Court watchers are checking in closely each Monday this month. Mondays are the days the Court typically announces their decisions, and among the rulings to come include cases impacting the future of same-sex marriage and Obamacare

On the same-sex marriage issue, six cases from four states have been consolidated — the Court will rule on whether same-sex couples have a right to marry and whether state bans on same-sex marriage are unconstitutional. 


The Obamacare case, King v. Burwell, has nothing at stake in terms of constitutional law, but would have a mammoth impact on policy. The case, pushed by right-wing legal activists, focuses on strict textual interpretation. Four words in the law, when read in isolation, could be read to preclude the law’s subsidies and cost-sharing reductions going to citizens in states with federally run health insurance marketplaces (as opposed to state-run marketplaces). The law’s supporters argue that this amounts to poorly worded language and is not the law’s intent — which seems plausible since the plaintiffs’ reading would radically undercut the entire purpose and operation of the law. It’s worth noting that everyone involved, including the states themselves, were operating under the assumption that subsidies would flow into states regardless of whether the marketplaces were state-run or federally run. But the plaintiffs argue that, hey, those four words say what they say.   

You’ll never believe this, but people’s opinions about the merits of the Obamacare lawsuit seem to track closely with their opinions of the law itself. Legal arguments aside, if the plaintiffs prevail in King v. Burwell (a real possibility), around 6.5 million Americans would, more or less immediately, lose the subsidies and cost-sharing reductions that make their health care affordable. Premiums would double, triple, or quadruple overnight, and millions would have no choice but to go without health insurance.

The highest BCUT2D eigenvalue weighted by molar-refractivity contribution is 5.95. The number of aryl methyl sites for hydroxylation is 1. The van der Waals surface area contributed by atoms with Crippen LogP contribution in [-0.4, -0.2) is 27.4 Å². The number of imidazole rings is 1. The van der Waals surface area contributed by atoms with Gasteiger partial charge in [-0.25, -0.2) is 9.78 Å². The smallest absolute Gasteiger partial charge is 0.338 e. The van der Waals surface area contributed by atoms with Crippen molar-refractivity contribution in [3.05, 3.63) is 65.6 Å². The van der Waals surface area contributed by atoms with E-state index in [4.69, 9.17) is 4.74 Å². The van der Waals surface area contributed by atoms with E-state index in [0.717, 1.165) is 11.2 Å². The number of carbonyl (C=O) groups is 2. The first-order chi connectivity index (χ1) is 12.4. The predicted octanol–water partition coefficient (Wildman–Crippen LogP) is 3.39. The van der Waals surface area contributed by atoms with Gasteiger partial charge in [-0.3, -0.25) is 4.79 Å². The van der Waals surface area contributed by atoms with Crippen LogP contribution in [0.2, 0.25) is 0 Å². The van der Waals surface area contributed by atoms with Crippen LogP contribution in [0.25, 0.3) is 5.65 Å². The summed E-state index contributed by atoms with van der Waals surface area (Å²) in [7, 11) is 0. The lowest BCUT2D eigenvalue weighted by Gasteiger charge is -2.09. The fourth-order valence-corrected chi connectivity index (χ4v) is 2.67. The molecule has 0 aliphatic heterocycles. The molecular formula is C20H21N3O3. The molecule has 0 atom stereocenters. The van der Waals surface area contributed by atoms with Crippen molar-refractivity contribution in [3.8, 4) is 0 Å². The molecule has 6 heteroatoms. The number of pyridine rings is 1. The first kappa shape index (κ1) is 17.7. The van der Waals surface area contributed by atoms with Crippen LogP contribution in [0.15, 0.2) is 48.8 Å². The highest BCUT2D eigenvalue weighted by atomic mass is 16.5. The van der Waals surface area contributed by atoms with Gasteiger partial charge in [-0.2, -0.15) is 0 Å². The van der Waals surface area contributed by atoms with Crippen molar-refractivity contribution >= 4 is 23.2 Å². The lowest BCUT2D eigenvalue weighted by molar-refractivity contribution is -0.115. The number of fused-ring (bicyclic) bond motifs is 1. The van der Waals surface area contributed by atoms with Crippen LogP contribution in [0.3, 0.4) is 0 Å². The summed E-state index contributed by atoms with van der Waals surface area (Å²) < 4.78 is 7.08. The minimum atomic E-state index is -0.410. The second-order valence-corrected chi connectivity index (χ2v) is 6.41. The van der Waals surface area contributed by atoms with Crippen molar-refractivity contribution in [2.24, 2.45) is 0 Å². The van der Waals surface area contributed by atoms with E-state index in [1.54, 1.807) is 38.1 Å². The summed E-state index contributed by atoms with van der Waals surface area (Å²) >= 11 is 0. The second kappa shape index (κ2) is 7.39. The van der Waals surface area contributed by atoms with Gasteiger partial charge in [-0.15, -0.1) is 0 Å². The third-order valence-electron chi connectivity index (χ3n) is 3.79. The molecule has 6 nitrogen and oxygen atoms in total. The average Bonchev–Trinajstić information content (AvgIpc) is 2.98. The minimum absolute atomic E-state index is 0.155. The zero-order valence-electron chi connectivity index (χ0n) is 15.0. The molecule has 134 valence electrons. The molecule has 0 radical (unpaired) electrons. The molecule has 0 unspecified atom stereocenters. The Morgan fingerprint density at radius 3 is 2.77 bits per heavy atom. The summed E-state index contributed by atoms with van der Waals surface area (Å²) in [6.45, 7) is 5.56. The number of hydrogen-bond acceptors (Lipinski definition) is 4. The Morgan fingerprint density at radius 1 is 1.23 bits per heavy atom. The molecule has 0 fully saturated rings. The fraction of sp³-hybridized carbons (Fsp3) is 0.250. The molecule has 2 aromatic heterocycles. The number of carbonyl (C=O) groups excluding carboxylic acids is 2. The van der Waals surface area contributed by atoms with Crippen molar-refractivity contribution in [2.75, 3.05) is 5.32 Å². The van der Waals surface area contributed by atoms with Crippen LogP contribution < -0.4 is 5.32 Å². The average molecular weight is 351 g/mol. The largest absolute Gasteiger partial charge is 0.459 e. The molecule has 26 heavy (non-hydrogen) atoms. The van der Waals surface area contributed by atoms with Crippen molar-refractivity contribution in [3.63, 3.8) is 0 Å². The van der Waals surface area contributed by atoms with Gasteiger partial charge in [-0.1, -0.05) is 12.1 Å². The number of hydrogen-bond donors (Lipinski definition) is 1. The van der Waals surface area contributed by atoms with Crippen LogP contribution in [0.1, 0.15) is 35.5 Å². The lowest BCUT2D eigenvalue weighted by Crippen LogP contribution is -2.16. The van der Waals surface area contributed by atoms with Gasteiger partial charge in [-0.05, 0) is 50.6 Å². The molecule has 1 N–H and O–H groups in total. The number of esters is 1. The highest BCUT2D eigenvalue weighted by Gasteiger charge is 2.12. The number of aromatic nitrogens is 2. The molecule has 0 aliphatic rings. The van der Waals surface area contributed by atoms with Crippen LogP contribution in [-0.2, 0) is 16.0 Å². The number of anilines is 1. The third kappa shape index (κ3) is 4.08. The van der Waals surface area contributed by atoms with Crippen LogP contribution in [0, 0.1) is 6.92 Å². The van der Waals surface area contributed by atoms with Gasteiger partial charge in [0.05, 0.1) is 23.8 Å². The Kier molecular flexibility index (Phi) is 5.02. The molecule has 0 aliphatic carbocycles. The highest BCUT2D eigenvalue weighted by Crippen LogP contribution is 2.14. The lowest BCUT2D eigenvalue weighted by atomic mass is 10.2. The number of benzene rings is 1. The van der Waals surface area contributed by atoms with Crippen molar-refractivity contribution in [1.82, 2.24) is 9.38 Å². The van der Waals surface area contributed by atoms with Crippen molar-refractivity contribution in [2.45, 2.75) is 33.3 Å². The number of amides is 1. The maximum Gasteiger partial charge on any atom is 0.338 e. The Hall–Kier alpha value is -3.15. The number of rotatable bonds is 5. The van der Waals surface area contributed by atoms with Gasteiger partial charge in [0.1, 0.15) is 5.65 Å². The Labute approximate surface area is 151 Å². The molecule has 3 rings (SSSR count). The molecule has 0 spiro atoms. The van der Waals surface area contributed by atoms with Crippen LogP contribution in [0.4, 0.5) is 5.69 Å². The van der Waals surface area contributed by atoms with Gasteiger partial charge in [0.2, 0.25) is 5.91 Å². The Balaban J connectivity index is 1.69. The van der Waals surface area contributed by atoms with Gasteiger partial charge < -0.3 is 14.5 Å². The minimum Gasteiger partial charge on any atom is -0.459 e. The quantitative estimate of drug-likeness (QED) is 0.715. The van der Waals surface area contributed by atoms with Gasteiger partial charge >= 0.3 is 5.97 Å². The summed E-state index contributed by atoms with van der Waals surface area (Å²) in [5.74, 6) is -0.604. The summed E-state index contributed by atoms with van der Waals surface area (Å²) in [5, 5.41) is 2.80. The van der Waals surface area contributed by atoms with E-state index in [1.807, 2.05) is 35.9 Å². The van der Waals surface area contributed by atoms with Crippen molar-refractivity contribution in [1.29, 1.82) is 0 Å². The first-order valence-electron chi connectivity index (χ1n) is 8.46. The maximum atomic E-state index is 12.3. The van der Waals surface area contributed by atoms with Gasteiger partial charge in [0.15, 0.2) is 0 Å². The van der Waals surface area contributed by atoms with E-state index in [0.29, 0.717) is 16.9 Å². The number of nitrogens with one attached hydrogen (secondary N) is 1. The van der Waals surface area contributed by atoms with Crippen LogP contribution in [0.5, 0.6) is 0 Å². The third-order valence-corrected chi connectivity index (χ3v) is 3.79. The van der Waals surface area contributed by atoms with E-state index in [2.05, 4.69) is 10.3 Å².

Arkansas is technically a federal-state partnership marketplace, but for purposes of the King lawsuit, it counts as a federally run marketplace and would lose subsidies. That would hit 48,000 Arkansans. Just for the remainder of 2015, these low-to-middle-income people would lose more than $13 million in subsidies, in what amounts to a massive tax increase (if they somehow manage to keep their suddenly more expensive insurance) or a massive benefit cut (if they don’t). 

Congress could fix this issue with a one-sentence clarification. But good luck if you’re hoping that Congress will fix anything. The pressure would be on the states to move quickly to state-run marketplaces, setting up a potential repeat of the Medicaid expansion fight, with individual states deciding to opt in or out on. In that scenario, those 48,000 Arkansans would be dependent on the legislature. Again, good luck.  


In full disclosure: the stakes here are personal for me. My wife and I are among the Americans who would be financially devastated if the Supreme Court rules in favor of the anti-Obamacare activists’ gambit. 

The Supreme Court added a day on which they will announce decisions: this Thursday. That gives three more scheduled days total before the Court takes off for the summer: Thursday, June 18, Monday, June 22, and Monday, June 29.